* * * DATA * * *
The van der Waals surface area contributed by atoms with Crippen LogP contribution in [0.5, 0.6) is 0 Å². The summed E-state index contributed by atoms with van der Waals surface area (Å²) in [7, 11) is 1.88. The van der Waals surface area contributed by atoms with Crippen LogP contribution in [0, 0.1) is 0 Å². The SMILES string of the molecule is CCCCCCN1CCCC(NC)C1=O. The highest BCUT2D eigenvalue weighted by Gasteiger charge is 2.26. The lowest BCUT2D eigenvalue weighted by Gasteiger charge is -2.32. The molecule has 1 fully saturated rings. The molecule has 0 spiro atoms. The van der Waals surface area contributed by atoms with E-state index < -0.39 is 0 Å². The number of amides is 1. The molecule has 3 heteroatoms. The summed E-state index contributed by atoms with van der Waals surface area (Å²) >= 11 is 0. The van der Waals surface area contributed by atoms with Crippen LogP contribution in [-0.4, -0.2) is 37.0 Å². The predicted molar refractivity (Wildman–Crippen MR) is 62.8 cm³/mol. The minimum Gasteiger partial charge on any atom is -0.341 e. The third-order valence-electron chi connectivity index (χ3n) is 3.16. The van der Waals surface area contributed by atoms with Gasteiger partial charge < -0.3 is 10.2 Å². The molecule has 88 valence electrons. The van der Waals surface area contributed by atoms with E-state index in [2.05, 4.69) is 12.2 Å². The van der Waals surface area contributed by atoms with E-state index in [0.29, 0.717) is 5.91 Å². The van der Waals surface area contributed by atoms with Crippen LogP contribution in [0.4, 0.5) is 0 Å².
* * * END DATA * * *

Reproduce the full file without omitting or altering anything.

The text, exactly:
The van der Waals surface area contributed by atoms with Crippen LogP contribution in [0.5, 0.6) is 0 Å². The summed E-state index contributed by atoms with van der Waals surface area (Å²) in [7, 11) is 1.88. The van der Waals surface area contributed by atoms with Crippen LogP contribution in [0, 0.1) is 0 Å². The SMILES string of the molecule is CCCCCCN1CCCC(NC)C1=O. The highest BCUT2D eigenvalue weighted by Gasteiger charge is 2.26. The lowest BCUT2D eigenvalue weighted by Gasteiger charge is -2.32. The molecule has 1 fully saturated rings. The molecule has 0 spiro atoms. The van der Waals surface area contributed by atoms with E-state index < -0.39 is 0 Å². The number of amides is 1. The molecule has 3 heteroatoms. The summed E-state index contributed by atoms with van der Waals surface area (Å²) >= 11 is 0. The van der Waals surface area contributed by atoms with Crippen LogP contribution in [-0.4, -0.2) is 37.0 Å². The predicted molar refractivity (Wildman–Crippen MR) is 62.8 cm³/mol. The minimum Gasteiger partial charge on any atom is -0.341 e. The third-order valence-electron chi connectivity index (χ3n) is 3.16. The van der Waals surface area contributed by atoms with Gasteiger partial charge < -0.3 is 10.2 Å². The molecule has 88 valence electrons. The van der Waals surface area contributed by atoms with E-state index in [2.05, 4.69) is 12.2 Å². The van der Waals surface area contributed by atoms with E-state index in [0.29, 0.717) is 5.91 Å². The van der Waals surface area contributed by atoms with Crippen LogP contribution in [0.4, 0.5) is 0 Å².